Getting married in China, article

  • 17 replies


  • 1133
Re: Getting married in China, article
« Reply #15 on: February 10, 2013, 11:09:28 AM »
I'll bet Rod didn't invent it though.......much like most of his music!
RIP Phil Stephens.
No static at all.


Escaped Lunatic

  • *****
  • 10550
  • Finding new ways to conquer the world
Re: Getting married in China, article
« Reply #16 on: February 11, 2013, 03:36:28 PM »
And, getting back towards on-topicness. . .

In 2011, I had to bring my paperwork and fiance's ID card to the GZ consulate.  They declined to let my fiance accompany me to the interrogation Q&A session to get the paperwork needed.
I'm pro-cloning and we vote!               Why isn't this card colored green?

Re: Getting married in China, article
« Reply #17 on: September 30, 2016, 03:18:15 AM »
We married in Harbin.
Harbin is my wife's houko city.
As I was divorced, I had my UK divorce papers.
We went to the UK consulate embassy in Beijing.
Dropped off all the divorce crapola, and returned some weeks later.
They had for me a small portfolio, bound and "red sealed" which was 2 pages English, and 2 translated pages Mandarin.
Took ourselves off to Harbin for a couple of days and got married.
It was very easy.
We entered the marriage official building, and waited about 20 minutes.
Then we were called to complete a declaration each.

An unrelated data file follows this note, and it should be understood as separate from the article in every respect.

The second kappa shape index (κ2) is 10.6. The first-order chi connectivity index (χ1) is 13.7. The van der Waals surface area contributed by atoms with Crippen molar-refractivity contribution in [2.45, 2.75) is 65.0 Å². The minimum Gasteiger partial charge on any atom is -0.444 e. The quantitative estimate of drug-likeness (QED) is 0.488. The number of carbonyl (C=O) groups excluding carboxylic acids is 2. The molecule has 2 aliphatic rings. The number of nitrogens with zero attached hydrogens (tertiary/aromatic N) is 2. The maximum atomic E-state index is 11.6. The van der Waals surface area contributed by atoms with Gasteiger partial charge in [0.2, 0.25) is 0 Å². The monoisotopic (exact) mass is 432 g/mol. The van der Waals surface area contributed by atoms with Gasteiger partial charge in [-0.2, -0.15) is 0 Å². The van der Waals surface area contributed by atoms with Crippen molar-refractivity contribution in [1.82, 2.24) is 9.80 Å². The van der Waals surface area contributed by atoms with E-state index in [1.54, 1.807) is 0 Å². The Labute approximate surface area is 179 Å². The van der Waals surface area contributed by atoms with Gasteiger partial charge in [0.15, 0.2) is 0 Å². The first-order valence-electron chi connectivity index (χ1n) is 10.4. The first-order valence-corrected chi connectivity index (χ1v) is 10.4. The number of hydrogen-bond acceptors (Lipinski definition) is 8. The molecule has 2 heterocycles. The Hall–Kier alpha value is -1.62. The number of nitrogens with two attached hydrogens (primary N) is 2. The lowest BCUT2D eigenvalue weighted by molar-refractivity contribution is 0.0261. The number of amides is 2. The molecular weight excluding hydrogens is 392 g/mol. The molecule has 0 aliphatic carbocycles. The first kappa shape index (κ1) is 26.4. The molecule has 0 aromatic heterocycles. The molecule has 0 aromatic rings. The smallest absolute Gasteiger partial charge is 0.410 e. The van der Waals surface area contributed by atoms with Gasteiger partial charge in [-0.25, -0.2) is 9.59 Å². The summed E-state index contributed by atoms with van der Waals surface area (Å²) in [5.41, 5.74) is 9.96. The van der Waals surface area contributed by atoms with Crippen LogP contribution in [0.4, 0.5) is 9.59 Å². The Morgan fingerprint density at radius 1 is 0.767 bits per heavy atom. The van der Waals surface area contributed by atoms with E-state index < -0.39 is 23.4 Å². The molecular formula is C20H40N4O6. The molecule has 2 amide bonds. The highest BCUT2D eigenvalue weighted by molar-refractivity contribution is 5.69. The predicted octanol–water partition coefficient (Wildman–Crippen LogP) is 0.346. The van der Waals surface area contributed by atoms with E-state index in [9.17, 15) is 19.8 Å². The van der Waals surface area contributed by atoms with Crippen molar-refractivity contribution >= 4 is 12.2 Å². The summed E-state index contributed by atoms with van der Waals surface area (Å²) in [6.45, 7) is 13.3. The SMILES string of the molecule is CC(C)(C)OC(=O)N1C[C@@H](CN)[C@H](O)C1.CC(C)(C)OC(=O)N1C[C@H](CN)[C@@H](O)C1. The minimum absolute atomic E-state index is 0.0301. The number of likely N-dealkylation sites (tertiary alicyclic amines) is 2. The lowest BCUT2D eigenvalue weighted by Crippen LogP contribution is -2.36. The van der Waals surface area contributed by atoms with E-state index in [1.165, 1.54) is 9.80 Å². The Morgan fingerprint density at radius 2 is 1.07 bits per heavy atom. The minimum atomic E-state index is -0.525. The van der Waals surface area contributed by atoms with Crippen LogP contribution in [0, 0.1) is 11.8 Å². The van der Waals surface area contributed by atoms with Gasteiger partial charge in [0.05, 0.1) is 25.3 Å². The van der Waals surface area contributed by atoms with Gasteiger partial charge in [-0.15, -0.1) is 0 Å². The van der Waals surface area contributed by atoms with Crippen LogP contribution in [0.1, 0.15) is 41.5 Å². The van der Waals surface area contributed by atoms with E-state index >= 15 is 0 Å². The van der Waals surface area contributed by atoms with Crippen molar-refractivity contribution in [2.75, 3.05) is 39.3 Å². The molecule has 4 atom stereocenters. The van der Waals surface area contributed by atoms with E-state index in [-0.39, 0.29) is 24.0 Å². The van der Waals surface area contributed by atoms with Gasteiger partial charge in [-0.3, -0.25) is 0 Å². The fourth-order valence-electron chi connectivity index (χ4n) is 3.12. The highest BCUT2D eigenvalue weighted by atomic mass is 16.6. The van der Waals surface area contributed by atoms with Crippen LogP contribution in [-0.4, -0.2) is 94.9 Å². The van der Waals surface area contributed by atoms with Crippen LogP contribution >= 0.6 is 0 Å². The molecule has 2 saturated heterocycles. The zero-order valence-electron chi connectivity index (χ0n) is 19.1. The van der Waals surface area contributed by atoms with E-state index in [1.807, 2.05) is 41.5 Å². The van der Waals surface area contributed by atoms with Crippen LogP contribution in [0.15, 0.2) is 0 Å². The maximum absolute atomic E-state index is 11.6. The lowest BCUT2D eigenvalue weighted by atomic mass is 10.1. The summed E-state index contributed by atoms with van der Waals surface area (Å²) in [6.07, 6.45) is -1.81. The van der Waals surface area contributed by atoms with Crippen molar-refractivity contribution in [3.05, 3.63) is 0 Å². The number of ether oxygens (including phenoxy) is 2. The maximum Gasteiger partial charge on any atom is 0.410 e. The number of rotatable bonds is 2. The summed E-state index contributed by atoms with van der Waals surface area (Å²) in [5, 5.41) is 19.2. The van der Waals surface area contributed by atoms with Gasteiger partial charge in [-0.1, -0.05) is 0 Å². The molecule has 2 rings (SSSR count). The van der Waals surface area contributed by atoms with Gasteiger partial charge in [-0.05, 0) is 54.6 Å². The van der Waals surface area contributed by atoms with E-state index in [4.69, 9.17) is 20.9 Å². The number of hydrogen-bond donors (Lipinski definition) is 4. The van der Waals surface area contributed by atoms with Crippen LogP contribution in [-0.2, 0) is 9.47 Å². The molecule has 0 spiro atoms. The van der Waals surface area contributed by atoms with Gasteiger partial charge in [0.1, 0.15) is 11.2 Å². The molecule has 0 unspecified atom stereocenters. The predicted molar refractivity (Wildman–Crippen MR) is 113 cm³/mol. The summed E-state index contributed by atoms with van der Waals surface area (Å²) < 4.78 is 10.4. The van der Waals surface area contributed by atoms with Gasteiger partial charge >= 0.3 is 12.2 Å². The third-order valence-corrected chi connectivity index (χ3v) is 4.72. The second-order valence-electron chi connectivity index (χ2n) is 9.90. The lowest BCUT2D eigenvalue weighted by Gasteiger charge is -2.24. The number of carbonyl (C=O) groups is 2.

Then about 10 minutes later, we were called to the photo room.
Soon after we made declaration of marriage to each other.
Then 15 minutes later our red books were handed to us, with  Mandarin documents in A4.
As we wanted them translating, a person from the marriage office, took us to another building, some 5 minutes in a taxi.
This was the official translation service for marriages.
We wated there for about 20 minutes with this guy.
Then we were presented with 2 legalised translated copies, of the A4
In there were copies of our red marriage books, all carefully glued together and each page red stamped.

We needed all this, as were were planning to move back to UK, and knowing how UK can make any issue into a calamity, we knew it would be far easier to get it all done, there and then,  in Harbin.

Entering UK with my wife was quite easy.
Oh, one of the A4 translated copies had to be apostilled, this was about 500 rnb

Best thing I ever did was marrying my Chinese wife.